الاسم يعلو مسماه

The name is a sign of its bearer الاسم يعلو مسماه

When Fatimah gave birth to the Prophet’s (peace be on him) first grandchild, he was over the moon with joy. He asked his name. His son in law, Ali (may Allah be pleased with him) was a warrior and accordingly chose Harb, which means war. But the Prophet (peace be on him) changed his grandchildren’s names to mean handsome, fine, pleasing.

Ali ibn Abi Talib narrated:

When Hasan (i.e. Ali’s first son by his wife Fatima, the Prophet’s daughter) was born, I named him Harb (war). The Prophet came to visit us and said, ‘Show me my son. What have you called him?’

I said, ‘Harb.’

He said: ‘No. He is Hasan.’

Then, when Husayn was born, I named him Harb. When the Prophet came to visit us, he said, ‘Show me my son. What have you called him?’

I said, ‘Harb’.

He said, ‘No. He is Husayn.’

When the third was born, I also called him Harb, and the Prophet came to visit us and said, ‘Show me my son. What have you called him?’

I said, ‘Harb’. He said, ‘No. He is Muhassin.’ He then added, ‘I have called them by the names Aaron called his sons, Shabbar, Shabir and Mushabbir.’ (Bukhari in Al-Adab Al-Mufrad, Al-Hakim, Ahmad and others).

There are many hadith which show that the Prophet (peace be on him) changed the names of people (including adults) whom he met with negative meanings and connotations, such as man called Hazn which means tough. He changed his name to Sahl, which means easy. Imagine trying to do a deal with someone called Tough! Not all people are like their name, but at least give them a good meaning.

Why do people give their child unwieldy, multiple names? I have noticed this trend among people from the Indian subcontinent. In Arab culture we tend to only give one name. Short names are easy. Why overload a child with three names? Then you need a mini cab to reach the end of it, and the hassle when filling out forms, renewing passports… Make it short meaningful and sweet.

Once I received a phone call before midnight. Someone needed urgent advice. I wondered what was so serious that it couldn’t have waited till the morning. The man said was discussing names for his child with his in laws…!

Can you name your child a meaning like ‘silver’? As long the word does not have a bad meaning it is fine. Silver is metal and it is not bad, so that is an acceptable name. Don’t overcomplicate matters.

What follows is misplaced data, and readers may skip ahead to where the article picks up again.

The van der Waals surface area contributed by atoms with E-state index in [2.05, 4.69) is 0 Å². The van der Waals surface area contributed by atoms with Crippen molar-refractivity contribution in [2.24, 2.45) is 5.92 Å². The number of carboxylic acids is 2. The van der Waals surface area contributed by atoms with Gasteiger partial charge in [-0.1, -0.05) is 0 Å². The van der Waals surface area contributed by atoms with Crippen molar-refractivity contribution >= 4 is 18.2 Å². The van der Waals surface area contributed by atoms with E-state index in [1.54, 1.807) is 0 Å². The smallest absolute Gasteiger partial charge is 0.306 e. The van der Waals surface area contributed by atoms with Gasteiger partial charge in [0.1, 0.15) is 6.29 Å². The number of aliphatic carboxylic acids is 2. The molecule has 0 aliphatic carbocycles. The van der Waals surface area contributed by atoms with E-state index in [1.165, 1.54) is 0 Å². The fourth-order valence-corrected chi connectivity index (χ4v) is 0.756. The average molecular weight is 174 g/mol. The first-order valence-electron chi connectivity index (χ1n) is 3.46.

When you choose a name from another language then please double check its meaning. Some names have bad meanings. Parents should have checked them. And if you open the Quran and pluck out a word with your eyes closed, you might pick the word donkey, or ‘La raib’ which means ‘no doubt’ This will make you a laughingstock in the Arab world. Be careful.

There is no necessity to take an Arab name. New converts can keep their original names as long as it’s a good name and not against the shariah. There is no imperative to take an Arab name or wear Arab clothes. Is it ok to westernise names e.g. naming a child Noah instead of Nuh? If you choose to do this to protect the name from being mispronounced that is one thing. However, if you are doing it to make your child fit in, then it is a sign of insecurity about your identity. Be proud of your identity. Do not change your name to fit it in. We are different, whether we like it or not.

There are some people who are proud of their names but do not get invited for job interviews because of their name. This is unfortunate. In general, we should not shorten Muhammad to Mo, as we see with Mo Salah and Mo Farah. It is sad that we have a hostile environment where you can’t always get a job being called Ahmed. However where possible we should be proud of our identity and maintain it.

We have plenty of challenges that we face and not everyone is strong enough to face them, but it is by communal effort, not individual effort, that we preserve our identity. In some cases it will be lost or diluted, but this should be an exception, not the norm.

6.      Circumcision

Circumcision is only for boys and is from the sunnah. We have different practices in Arab and Asian world, and it is usually carried out on the 7th day or a month later. Though it is easier to get this done at an early age, the Turkish community carry it out as a celebration with a special outfit and even a parade. The boys are between 5-11.